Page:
Both of these methods follow a similar pattern called the 7 Stage CPM Continuum but on different time frames (DMMs typically take a bit longer). Learn about the 7 Stage CPM Continuum next!

7 Stage CPM Continuum

Do church planting movements follow a consistent pattern?

People who have studied CPMs around the world have found that they follow seven stages of development.

  1. Moving Purposefully – a team is consistently trying to consistently establish new 1st generation believers and churches
  2. Focused – some 2nd generation churches are forming that were started by 1st generation believers
  3. Breakthrough – consistent 2nd generation churches, some 3rd generation
  4. Emerging CPM – consistent 3rd generation churches, some 4th generation
  5. CPM – multiple streams of 4th+ generation churches
  6. Sustained CPM – visionary, indigenous leaders leading the movement with little or no outside help
  7. Multiplying CPMs – the movement is catalyzing new CPMs in other unreached peoples and places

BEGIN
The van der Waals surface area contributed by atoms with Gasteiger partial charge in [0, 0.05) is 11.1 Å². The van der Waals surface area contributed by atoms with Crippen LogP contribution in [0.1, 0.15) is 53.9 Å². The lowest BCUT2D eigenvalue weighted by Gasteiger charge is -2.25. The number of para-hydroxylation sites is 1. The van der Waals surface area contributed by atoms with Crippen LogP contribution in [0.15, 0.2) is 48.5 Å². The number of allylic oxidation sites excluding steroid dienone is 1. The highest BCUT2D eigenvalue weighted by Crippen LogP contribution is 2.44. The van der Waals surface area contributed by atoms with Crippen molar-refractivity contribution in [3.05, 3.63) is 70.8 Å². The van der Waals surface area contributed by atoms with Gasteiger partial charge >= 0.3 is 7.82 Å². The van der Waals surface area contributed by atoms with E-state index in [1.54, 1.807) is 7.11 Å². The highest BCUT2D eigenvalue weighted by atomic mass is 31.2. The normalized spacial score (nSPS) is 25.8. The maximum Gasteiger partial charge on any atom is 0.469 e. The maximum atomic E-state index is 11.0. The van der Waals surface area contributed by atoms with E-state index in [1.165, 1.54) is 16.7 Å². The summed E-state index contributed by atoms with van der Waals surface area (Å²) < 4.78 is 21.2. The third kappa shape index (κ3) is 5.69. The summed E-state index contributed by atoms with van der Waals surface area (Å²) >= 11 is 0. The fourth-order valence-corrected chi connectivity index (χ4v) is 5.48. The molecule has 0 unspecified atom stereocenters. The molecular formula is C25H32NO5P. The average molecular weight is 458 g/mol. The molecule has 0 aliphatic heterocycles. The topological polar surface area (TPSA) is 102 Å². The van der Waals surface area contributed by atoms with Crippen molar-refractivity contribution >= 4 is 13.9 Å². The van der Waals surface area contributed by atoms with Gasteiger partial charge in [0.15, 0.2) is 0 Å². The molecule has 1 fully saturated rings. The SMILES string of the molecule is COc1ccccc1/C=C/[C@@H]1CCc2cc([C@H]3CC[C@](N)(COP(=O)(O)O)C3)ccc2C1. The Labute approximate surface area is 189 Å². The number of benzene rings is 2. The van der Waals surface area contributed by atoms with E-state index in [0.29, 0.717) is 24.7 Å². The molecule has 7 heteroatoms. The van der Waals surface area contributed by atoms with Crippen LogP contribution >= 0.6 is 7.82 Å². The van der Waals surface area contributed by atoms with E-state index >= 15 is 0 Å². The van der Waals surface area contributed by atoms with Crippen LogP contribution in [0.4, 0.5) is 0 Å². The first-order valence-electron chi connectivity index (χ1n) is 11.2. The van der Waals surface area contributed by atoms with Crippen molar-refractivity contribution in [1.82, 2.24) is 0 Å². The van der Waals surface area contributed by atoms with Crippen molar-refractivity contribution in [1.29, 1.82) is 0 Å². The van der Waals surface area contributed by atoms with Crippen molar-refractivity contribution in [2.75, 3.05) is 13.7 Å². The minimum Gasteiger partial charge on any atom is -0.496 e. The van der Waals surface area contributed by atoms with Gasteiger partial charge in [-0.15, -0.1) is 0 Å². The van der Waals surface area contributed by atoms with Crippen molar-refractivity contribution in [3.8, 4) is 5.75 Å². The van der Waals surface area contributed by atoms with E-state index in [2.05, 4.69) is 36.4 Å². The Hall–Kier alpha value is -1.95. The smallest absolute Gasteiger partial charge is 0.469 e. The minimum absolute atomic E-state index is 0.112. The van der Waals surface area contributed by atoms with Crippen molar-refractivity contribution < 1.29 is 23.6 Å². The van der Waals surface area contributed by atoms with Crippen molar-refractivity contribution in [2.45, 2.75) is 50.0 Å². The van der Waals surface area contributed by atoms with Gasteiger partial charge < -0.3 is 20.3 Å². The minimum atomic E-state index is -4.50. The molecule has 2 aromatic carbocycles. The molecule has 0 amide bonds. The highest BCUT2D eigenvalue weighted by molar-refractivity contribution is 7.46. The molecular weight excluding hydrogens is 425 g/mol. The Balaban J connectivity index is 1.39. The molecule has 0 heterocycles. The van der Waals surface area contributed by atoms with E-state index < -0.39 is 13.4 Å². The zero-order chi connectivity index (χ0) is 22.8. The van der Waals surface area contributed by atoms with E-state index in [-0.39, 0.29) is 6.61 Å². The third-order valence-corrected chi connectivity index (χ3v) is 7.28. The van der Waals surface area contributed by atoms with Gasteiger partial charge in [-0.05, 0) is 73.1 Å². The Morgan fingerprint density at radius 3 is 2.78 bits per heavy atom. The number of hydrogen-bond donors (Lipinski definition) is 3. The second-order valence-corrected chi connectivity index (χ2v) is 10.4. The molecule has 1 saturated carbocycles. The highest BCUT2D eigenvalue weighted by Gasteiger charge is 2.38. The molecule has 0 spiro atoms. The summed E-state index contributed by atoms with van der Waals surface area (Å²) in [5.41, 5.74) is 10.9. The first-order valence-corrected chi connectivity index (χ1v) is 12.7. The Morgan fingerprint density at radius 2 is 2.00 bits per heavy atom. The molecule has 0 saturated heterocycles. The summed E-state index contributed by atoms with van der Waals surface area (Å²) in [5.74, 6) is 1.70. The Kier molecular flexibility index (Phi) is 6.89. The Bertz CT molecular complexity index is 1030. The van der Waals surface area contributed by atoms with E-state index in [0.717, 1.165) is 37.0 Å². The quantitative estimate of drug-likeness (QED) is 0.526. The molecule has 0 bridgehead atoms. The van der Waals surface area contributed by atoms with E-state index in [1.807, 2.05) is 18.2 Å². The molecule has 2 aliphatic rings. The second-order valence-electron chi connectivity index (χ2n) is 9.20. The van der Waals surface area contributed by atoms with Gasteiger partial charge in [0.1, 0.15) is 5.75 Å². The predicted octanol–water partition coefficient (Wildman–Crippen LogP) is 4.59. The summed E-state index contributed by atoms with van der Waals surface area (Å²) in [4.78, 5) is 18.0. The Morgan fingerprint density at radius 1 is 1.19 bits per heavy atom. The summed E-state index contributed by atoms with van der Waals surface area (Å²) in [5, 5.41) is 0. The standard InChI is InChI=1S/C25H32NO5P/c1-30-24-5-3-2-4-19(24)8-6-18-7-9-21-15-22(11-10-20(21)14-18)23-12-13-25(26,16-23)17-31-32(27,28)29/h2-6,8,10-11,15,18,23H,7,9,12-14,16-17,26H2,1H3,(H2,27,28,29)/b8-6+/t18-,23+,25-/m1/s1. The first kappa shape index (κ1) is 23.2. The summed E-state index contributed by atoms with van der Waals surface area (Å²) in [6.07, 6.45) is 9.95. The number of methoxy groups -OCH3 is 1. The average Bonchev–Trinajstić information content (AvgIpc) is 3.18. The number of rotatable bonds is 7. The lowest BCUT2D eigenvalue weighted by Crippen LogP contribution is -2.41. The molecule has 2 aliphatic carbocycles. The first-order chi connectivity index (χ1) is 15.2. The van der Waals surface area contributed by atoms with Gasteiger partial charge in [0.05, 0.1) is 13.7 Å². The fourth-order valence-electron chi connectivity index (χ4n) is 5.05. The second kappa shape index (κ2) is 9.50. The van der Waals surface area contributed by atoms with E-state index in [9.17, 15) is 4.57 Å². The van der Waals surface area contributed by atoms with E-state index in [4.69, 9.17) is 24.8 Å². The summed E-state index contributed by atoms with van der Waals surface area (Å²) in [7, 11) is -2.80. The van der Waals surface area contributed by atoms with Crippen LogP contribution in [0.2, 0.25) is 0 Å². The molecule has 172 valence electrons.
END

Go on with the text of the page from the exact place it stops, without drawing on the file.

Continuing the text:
These seven stages should be viewed as a progressive continuum of progress as opposed to distinct stages.

7 Stage CPM Continuum infographic

This 7 Stage CPM Continuum can help church planting movement practitioners visualize the process that they are pursuing and understand the direction that they need to head to advance the movement to the next stage.

People who have studies movements have found that they not only follow a similar pattern, they also contain many similar “elements” and “factors”.

10 Universal Elements of a CPM

Even though movements are taking place on different continents among a variety of cultures, movements hold many things in common. David Garrison studied numerous movements around the world and found that every movement had the following in common:

  1. Extraordinary prayer
  2. Abundant gospel sowing
  3. Intentional church planting
  4. Scriptural Authority
  5. Local leadership
  6. Lay leadership
  7. Cell or house churches
  8. Churches planting churches
  9. Rapid reproduction
  10. Healthy churches

You can learn more about each universal element, in David Garrison’s book, Church Planting Movements.

10 Common Factors in CPMs

In his book, David Garrison also lists the following 10 factors that most CPMs had in common, but these elements were not found in every CPM: